��rendering of Bach's Solos, of Beethoven's Con- certo and Quartets, he has absolutely no rival, and it seems impossible he should ever be sur- passed in these highest tasks of the violinist, in which both his conception and execution appear to fulfil the ideal of the composer. With Ernst, and still more with Joachim, an element derived from the national Hungarian, and the Hungarian gipsy music has come into promi- nence. Haydn, and still more Schubert, made frequent use of its peculiar melodic progressions and characteristic rhythms. [See vol. ii. p. 197.] It is fiddle-music par excellence, and if introduced into serious music with such judgment and dis- cretion as in Joachim's Hungarian Concerto and transcriptions of Brahms's Hungarian Dances, it is not only artistically legitimate and musically interesting, but opens a field for telling and beautiful violin-effects. It evinces the same desire to make the resources of popular national music available for artistic purposes, which showed itself in Chopin's idealisations of the Polish element, and of late in Sarasate's adapta- tions of Spanish melodies and dances. Joachim has trained a large number of excellent violinists. Among the best of his pupils are : J. Ludwig, well-known as teacher and quartet- player in London, Hanflein (Hanover), Walde- mar Meyer, Hollander (Cologne), Kruse (Berlin), Kotek (Berlin), Schnitzler (Rotterdam), Hess (Frankfort), Petri (Leipzig), Halir (Mannheim), Schiever (Liverpool), Gompertz (London), T. Nachez, and many more.
In addition to Boehm's pupils, the Vienna school produced a number of eminent violinists, such as JOSEPH HELLMESBERGER, a pupil of his father, who for a great many years has been the leading violinist at Vienna, and enjoys a special reputation for quartet- playing ; LEOPOLD AUER (born 1845), pupil of Dont, jun., and per- former of the first rank, and others. LEOPOLD JANSA (1796-1875) deserves to be specially men- tioned as the teacher of the most eminent lady- violinist of the present day, WILMA NORMANN- NERUDA (born 1840). Madame Neruda, pos- sessing a highly-finished technique, is not merely a brilliant soloist, but a thorough musi- cian, versed in the whole range of musical literature, and an admirable quartet-player. It is, no doubt, largely owing to her immense success and popularity that of late years violin-playing has been much taken up by ladies, but, if we except Teresina Tua, with but transient success. Lady amateur violinists in London, as in Boston and New York, at the present time are counted by hundreds.
The school of Prague started by F. W. PIXIS (1786-1842), a pupil of Franzlat Mannheim, and of Viotti has produced several violinists of note : J. W. KALLIWODA (1801-1866), M. MILDNER (1812-1865), who succeeded Pixis as Professor of the Violin at the Prague Conservatoire, and FERDINAND LAUB (1832-1874), a violinist of the very first rank.
It remains to mention a few violinists of emi- nence who do not stand in any direct connexion
with the established schools of violin-playing. FRANZ CLEMENT (1780-1842), who was a mu- sician and player of remarkable genius, deserves specially to be remembered as the first who played in public, and for whom, in fact, was written, the Concerto of Concertos, the original MS. of which bears this inscription : ' Concerto par Clemenza pour Clement, primo Violino e Diret- tore al theatre di Vienna, Dal L. v. Bthvn. 1806.* C. J. LIPINSKI (1790-1861) was mainly self- taught, an excellent, solid, and brilliant player ; though not exercising, either as composer or teacher, much influence on violin-playing gener- ally. BERNHARD MOLIQUE (1803-1869), although a pupil of Rovelli's at Munich, must be called a follower of Spohr. His concertos take a high rank in violin-literature, and although they cannot rival Spohr's in spontaneity of ideas, they show, as it were, a further development of that mas- ter's violin-style and technique. During his long residence in England, Molique formed a number of pupils, the best known of whom is CARRODUS. OLE BULL 1 (1810-1880), a player of great originality, not free from charlatanism, was entirely self-taught, and has not inappro- priately been described as a Northern Paganini. He belongs to no school, and has exercised no influence on the style of violin-playing of the period.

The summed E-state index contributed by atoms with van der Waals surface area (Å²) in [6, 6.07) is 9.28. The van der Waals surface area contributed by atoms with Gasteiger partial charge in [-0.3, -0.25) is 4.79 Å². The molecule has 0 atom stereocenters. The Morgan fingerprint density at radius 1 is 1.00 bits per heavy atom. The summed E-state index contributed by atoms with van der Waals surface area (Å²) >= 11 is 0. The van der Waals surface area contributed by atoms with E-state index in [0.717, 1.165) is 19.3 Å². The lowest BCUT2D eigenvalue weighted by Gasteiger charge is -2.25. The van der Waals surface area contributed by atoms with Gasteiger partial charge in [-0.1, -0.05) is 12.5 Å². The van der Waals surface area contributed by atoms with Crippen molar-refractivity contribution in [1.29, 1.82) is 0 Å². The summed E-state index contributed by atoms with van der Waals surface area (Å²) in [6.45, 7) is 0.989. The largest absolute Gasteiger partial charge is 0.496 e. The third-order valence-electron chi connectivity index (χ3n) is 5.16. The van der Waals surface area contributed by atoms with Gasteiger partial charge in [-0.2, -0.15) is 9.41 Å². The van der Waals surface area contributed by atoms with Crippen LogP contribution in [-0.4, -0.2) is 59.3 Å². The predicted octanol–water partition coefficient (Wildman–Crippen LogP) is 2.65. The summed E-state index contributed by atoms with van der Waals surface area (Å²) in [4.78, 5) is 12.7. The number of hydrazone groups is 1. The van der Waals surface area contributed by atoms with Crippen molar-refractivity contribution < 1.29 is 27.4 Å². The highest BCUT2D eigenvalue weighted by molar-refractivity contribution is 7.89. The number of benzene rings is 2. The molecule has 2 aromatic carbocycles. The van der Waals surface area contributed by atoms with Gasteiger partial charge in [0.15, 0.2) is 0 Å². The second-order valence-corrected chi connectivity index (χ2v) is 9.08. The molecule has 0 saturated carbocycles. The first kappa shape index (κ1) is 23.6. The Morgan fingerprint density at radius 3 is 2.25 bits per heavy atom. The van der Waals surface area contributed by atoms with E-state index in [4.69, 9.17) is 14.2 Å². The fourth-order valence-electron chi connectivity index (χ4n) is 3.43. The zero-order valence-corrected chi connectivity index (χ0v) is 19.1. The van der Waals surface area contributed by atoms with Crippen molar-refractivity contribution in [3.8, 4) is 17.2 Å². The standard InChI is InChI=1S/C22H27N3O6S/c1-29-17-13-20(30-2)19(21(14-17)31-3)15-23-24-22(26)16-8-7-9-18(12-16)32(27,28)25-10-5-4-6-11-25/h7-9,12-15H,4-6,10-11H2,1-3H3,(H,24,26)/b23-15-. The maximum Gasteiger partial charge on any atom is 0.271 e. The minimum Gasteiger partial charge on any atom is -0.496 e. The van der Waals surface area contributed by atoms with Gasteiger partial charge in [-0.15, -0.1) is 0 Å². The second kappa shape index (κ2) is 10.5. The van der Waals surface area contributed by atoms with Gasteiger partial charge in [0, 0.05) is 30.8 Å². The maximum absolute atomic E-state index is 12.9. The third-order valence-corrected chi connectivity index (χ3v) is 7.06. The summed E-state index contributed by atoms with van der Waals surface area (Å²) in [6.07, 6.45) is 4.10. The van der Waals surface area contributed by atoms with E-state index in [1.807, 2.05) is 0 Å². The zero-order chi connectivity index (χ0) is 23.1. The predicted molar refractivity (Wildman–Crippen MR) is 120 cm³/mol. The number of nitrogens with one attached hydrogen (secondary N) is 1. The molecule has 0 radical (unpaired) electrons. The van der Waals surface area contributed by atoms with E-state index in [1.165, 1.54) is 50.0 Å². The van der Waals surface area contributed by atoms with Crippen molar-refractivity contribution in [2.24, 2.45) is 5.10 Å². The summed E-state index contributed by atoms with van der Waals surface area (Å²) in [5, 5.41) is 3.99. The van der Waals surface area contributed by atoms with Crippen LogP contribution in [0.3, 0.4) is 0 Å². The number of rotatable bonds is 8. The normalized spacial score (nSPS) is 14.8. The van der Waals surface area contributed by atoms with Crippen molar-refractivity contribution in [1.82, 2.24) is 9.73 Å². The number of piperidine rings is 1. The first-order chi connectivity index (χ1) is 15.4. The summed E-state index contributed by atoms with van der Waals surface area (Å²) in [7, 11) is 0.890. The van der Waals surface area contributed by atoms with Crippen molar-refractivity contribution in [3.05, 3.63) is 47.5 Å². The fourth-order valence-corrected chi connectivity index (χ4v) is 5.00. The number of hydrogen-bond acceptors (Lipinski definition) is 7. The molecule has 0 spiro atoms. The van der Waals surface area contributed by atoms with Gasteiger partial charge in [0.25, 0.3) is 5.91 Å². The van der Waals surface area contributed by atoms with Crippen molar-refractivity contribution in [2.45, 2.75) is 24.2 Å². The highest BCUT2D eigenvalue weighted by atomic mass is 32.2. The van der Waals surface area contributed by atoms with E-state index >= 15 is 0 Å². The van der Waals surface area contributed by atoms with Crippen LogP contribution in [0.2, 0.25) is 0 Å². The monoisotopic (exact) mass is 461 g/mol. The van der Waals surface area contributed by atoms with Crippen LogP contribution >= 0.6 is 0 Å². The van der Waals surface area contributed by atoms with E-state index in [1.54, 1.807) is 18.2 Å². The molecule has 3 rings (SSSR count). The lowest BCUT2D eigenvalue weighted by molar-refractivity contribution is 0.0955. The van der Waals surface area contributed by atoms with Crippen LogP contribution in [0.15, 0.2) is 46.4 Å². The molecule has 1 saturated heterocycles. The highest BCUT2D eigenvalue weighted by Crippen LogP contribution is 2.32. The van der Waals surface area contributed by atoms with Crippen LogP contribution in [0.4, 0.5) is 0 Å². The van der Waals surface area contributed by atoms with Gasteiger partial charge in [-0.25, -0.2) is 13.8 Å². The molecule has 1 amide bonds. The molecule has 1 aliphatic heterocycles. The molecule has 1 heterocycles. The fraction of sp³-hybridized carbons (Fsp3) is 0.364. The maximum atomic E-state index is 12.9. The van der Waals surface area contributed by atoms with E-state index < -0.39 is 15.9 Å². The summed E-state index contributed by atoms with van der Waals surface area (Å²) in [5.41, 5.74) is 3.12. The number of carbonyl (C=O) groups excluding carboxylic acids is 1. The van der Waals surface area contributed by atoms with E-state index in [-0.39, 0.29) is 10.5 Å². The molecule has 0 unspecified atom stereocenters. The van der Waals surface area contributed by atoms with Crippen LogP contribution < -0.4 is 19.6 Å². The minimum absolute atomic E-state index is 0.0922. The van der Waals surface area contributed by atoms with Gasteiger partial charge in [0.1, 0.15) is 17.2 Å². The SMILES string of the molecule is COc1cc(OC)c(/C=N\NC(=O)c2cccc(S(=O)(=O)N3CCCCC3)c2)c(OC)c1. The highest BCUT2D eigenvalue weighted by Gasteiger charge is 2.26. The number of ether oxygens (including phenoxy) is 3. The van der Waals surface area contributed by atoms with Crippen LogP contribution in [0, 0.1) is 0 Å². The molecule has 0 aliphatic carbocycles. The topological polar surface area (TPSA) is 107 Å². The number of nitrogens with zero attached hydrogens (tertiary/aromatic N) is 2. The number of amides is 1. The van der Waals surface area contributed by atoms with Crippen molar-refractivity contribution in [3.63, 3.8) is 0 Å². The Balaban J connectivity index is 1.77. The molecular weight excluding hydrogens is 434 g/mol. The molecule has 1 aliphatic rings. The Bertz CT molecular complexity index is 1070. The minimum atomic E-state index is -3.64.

England has produced but few violin-players of eminence, and violin-playing has, as a rule, been represented in this country by foreigners. Thus we find Geminiani, Giardini, Wilhelm Cramer, Salomon, Viotti, Mori, Sainton, Straus, Normann Neruda, as the leading resident violin- ists in London, while there is hardly an eminent player during the last hundred years who has not visited the country.
The earliest English violin -player of note was DAVIS MELL, whom Hawkins calls the great rival of the German Baltzar. [See vol. i. P- I33-] JOHN BANISTER (about 1640-1700) was leader of the band of Charles II., in suc- cession to Baltzar. MATTHEW DUBOURG (1703- 1767) was a pupil of Geminiani, and appears to have been a clever player. His pupil, JOHN CLEGQ (died about 1742), was a brilliant vir- tuoso. J. ABRAHAM FISHER (born 1744) was a player of much talent, who travelled a great deal on the continent, but appears to have been much of a charlatan. THOMAS LINLET (1756- 1778) studied under Nardini at Florence, but died young. GEORGE A. P. BRIDGETOWER (i 779- 184-), though not born in England, made his studies in London, and must have been n player of considerable powers, to judge from the fact that Beethoven played with him the Kreutzer Sonata for the first time in public. THOMAS PINTO (died about 1780) and GEORGE F. PINTO (1786-1806) were born in London of Portuguese parents. Both were clever violinists. Among modern players, the most eminent are HENRY BLAGROVE (1811-1872), a pupil of Spohr, and the brothers ALFRED (1837-1876) and HENRY HOLMES (born 1839). The last-named, now i See BULL, OLE, la Appendix.